Federation’s response to the Migration Advisory Committee’s report on EEA migration in the UK

September 18, 2018

While the Migration Advisory Committee’s (MAC) report on European Economic Area (EEA) migration in the UK contains a small number of positive proposals, the recommendations do not go nearly far enough to meet the needs of creative enterprises. Moreover, the report fails to recognise the significant value EEA creative workers and freelancers bring to the UK economy.

Alan Bishop, Chief Executive of the Creative Industries Federation said:

The Federation has made clear that using the UK’s current visa system for both EEA and non-EEA citizens would strangle access to vital international talent.

UK creative businesses will simply be unable to access the skilled workers they need and will face an unmanageable financial burden if the Tier 2 salary threshold is applied to EEA citizens and the immigration skills charge remains. It is also disappointing that no recommendations have been proposed on temporary movement and to ensure creative freelancers can base themselves in the UK.”

“International talent is fundamental to creativity, innovation and economic growth in the UK, and to ensuring that the UK’s creative industries remain world-leading. The creative industries are the fastest-growing sector of the UK economy and this continued success is dependent on a future immigration system which continues to provide creative businesses with the same access to EEA workers as they have currently."


The report argues that EEA citizens should have no preferential access post-Brexit and should fall under the current non-EU immigration system. The MAC makes the following recommendations regarding this system, focusing on removing restrictions on highly skilled workers:

  • Tier 1 Better evaluate how self-employed migrants use Tier 1 visas.
  • Tier 2 Retain the salary threshold and the immigration skills charge. However, remove the cap, expand the list of eligible occupations, abolish the Resident Labour Market Test, extend the system to medium-skilled workers, and review the sponsorship system.
  • Tier 5 No route should be created for low-skilled workers, however the youth mobility scheme should be extended to the EEA to allow young people to fill low-skilled roles.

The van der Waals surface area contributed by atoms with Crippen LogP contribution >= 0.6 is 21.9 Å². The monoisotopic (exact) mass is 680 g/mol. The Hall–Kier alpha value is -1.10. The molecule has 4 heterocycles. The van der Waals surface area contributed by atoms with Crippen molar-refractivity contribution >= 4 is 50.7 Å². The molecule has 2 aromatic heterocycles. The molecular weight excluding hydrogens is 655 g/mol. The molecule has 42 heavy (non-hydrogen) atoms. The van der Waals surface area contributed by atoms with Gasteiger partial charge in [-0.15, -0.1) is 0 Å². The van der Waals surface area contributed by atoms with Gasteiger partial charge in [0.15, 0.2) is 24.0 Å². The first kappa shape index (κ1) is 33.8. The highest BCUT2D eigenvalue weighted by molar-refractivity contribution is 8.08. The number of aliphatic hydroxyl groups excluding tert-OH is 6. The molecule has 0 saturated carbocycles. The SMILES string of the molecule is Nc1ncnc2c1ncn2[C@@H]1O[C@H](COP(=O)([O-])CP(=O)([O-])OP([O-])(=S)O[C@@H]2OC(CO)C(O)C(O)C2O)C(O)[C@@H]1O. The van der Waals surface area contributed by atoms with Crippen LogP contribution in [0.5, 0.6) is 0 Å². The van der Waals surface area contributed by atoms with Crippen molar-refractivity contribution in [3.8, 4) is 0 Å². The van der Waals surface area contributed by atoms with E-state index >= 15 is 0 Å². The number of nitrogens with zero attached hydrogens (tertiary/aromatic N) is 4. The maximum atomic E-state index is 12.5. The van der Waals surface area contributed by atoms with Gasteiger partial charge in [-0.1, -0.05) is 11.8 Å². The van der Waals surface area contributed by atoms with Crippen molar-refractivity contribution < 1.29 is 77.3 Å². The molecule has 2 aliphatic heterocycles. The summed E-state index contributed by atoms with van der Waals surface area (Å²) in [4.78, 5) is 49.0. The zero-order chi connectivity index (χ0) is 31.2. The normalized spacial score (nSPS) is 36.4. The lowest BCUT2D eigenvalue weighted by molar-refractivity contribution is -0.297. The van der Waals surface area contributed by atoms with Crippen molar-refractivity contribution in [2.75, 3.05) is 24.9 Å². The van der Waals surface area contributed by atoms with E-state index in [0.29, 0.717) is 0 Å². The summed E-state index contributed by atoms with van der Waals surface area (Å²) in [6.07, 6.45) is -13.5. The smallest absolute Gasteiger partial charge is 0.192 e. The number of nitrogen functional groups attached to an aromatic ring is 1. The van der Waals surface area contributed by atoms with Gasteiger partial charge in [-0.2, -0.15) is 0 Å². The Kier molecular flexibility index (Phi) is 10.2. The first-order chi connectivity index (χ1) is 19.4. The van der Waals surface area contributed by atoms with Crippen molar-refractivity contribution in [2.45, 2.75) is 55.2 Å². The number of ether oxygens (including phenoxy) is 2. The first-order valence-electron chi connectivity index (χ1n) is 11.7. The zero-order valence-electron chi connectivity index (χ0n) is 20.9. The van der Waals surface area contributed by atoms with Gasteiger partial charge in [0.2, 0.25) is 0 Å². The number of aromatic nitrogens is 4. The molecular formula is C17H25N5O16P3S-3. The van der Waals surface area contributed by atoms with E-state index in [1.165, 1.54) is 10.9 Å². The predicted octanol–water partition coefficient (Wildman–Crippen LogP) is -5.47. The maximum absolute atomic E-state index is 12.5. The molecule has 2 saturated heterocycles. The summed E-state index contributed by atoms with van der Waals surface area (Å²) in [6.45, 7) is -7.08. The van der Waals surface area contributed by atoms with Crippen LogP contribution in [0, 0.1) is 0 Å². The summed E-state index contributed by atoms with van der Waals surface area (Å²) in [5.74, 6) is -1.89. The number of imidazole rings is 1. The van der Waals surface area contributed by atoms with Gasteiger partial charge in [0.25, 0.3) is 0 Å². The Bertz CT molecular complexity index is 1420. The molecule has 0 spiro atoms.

In its 2017 Global Talent Report, the Federation stressed the need for government to:

  • Allow businesses to bring in EEA workers without meeting the salary threshold of £30,000. In an industry where highly skilled often does not equate with highly paid, many vital roles in the creative industries would not command this salary, resulting in an unmanageable financial burden for creative businesses and SMEs.
  • Scrap the immigration skills charge. The charge fails to recognise that international recruitment helps to develop the domestic workforce by bringing workers into contact with the best in their field.
  • Introduce a creative freelancers visa. More than a third of those working in the sector are self-employed, including freelancers. Yet there are currently few ways to access non-EEA freelancers. A ‘creative freelancers’ visa would help ensure that creative enterprises have access to the brightest and best working in the industry today.
  • Ensure visa-free travel and same day access for workers moving temporarily between the EU and UK.
  • Allow multiple entry and greater periods of time between professional engagements on short-term visas.

The report does address some of the challenges of the UK’s current non-EU immigration system. The Federation welcomes some of the changes to Tier 2 visas such as abolishing the cap, reducing bureaucracy particularly for SMEs, expanding the list of eligible occupations, extending the scheme to medium-skilled workers, and calling for a review of the sponsorship system.

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